On March 8, Intel announced it has reached a settlement on anti-trust charges brought by the Federal Trade Commission. Before the terms were even public, reports surfaced that Microsoft is discussing a settlement of its problems with the U.S. Department of Justice.
Settlements in both cases would be welcome. It’s much better for business to be done in the marketplace than in courtrooms.
But do these settlements mean that nothing has changed, or the government was wasting its time?
I don’t think so. The struggle has changed Intel and Microsoft in profound ways, and these changes will be felt in the marketplace for years to come. The “WinTel” partners must henceforward be more cautious in their dealings, and more transparent in their announcements. Both companies have had to hire more lawyers, who’ve forced changes in the corporate cultures.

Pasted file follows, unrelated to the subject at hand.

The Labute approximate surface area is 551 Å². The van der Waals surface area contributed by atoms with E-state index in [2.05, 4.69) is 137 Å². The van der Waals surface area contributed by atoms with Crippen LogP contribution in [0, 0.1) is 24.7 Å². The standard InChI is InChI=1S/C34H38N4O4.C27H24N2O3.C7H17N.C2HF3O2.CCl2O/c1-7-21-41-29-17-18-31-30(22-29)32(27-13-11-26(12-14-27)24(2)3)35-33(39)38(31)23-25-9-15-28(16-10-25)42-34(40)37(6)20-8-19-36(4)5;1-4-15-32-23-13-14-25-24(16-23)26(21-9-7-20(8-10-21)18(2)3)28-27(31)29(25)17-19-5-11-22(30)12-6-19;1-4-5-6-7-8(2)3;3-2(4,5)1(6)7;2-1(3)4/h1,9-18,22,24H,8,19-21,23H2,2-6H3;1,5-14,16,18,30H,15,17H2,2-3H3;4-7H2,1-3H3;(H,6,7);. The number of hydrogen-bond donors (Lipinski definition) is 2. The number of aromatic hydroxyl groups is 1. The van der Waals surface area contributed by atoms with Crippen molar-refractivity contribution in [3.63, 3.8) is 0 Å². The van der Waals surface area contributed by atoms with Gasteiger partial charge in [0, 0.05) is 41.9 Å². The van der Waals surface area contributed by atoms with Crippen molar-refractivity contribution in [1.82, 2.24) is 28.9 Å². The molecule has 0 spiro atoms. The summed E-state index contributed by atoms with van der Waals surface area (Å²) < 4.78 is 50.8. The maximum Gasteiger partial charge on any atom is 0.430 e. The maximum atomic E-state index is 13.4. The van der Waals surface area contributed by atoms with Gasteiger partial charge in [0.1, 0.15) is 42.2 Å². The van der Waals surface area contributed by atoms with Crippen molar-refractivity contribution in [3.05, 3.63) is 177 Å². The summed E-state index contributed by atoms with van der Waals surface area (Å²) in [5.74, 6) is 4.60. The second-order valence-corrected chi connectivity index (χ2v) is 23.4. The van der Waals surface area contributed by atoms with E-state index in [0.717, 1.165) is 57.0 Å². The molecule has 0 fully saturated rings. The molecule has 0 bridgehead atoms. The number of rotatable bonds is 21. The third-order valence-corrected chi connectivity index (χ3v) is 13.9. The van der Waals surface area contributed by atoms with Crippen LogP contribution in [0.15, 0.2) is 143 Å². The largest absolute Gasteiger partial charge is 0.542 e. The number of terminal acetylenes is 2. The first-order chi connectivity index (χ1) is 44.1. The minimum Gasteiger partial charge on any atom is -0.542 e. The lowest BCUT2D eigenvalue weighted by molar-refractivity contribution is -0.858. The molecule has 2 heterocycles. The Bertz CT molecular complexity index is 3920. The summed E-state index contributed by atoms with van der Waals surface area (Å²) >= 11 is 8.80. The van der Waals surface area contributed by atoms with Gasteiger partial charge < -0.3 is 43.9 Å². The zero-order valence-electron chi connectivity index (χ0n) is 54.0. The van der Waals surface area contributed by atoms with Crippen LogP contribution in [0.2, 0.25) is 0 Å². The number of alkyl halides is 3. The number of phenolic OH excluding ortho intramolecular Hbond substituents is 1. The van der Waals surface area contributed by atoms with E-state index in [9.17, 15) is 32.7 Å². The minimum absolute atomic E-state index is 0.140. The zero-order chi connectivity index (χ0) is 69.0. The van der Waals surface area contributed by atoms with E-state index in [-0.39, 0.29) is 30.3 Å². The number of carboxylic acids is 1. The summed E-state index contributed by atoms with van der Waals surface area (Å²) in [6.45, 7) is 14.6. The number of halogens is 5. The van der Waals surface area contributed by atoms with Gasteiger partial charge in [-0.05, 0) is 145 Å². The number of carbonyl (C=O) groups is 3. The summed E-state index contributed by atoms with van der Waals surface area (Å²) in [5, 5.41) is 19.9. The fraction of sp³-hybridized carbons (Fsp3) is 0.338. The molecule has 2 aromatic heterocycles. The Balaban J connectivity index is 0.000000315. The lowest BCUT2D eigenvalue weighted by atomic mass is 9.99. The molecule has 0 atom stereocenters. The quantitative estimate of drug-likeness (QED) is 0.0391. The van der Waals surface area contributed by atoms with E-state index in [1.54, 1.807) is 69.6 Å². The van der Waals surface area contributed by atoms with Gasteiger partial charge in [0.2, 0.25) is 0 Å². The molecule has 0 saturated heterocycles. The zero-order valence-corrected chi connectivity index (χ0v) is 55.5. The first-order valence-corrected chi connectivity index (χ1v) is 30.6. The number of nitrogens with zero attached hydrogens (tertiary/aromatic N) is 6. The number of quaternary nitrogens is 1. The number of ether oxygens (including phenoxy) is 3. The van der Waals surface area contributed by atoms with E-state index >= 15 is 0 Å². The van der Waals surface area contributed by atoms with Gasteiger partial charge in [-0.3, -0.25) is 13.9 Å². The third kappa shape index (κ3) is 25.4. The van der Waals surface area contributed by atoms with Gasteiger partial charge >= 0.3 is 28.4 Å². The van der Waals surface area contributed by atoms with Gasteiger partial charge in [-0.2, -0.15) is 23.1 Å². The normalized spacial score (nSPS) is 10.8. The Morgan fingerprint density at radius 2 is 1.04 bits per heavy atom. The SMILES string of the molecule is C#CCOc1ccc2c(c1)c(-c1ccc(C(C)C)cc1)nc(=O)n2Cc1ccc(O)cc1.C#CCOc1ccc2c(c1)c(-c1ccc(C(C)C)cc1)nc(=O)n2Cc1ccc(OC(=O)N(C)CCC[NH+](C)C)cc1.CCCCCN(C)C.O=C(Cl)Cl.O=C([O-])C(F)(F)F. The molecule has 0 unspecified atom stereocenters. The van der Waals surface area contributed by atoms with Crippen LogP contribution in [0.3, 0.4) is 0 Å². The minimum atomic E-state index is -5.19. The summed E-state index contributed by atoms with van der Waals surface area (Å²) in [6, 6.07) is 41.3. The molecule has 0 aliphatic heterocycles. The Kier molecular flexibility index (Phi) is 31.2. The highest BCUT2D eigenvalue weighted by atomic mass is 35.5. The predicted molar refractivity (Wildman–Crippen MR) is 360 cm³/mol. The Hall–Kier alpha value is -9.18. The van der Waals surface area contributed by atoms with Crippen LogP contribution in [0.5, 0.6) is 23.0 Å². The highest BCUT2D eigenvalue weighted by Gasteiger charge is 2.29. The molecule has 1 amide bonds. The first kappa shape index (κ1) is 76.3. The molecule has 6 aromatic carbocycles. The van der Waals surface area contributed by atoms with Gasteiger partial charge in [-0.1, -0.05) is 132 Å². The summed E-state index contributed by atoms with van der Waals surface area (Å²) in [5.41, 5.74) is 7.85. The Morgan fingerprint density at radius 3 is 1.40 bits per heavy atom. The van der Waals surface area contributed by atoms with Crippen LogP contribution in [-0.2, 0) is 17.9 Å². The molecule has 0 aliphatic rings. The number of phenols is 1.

Intel rivals will no longer accept bullying over issues of intellectual property. (Is it a coincidence that AMD’s market share in some areas now rivals that of Intel? I don’t think so.)
At Microsoft, the changes are even more profound. The growth of easy profits through bundling will end. Lawyers will no longer let the engineers give you a Web server with NT, or a full e-commerce engine with a plain Web server. The flow of information from Redmond to favored resellers will also slow, and the threat of legal action will now hover over every meeting you hold with a Microsoft-ie like stale beer after a frat party.
Put simply, Microsoft is becoming what IBM was, whether it wants to be that way or not. That will mean new opportunities for small companies of all kinds. It will also mean life in the marketplace is going to be a lot messier.
Is that a good result? Should the government have let these monopolies continue to grow, regardless of collateral damage?
What do you think? Let’s talk about it.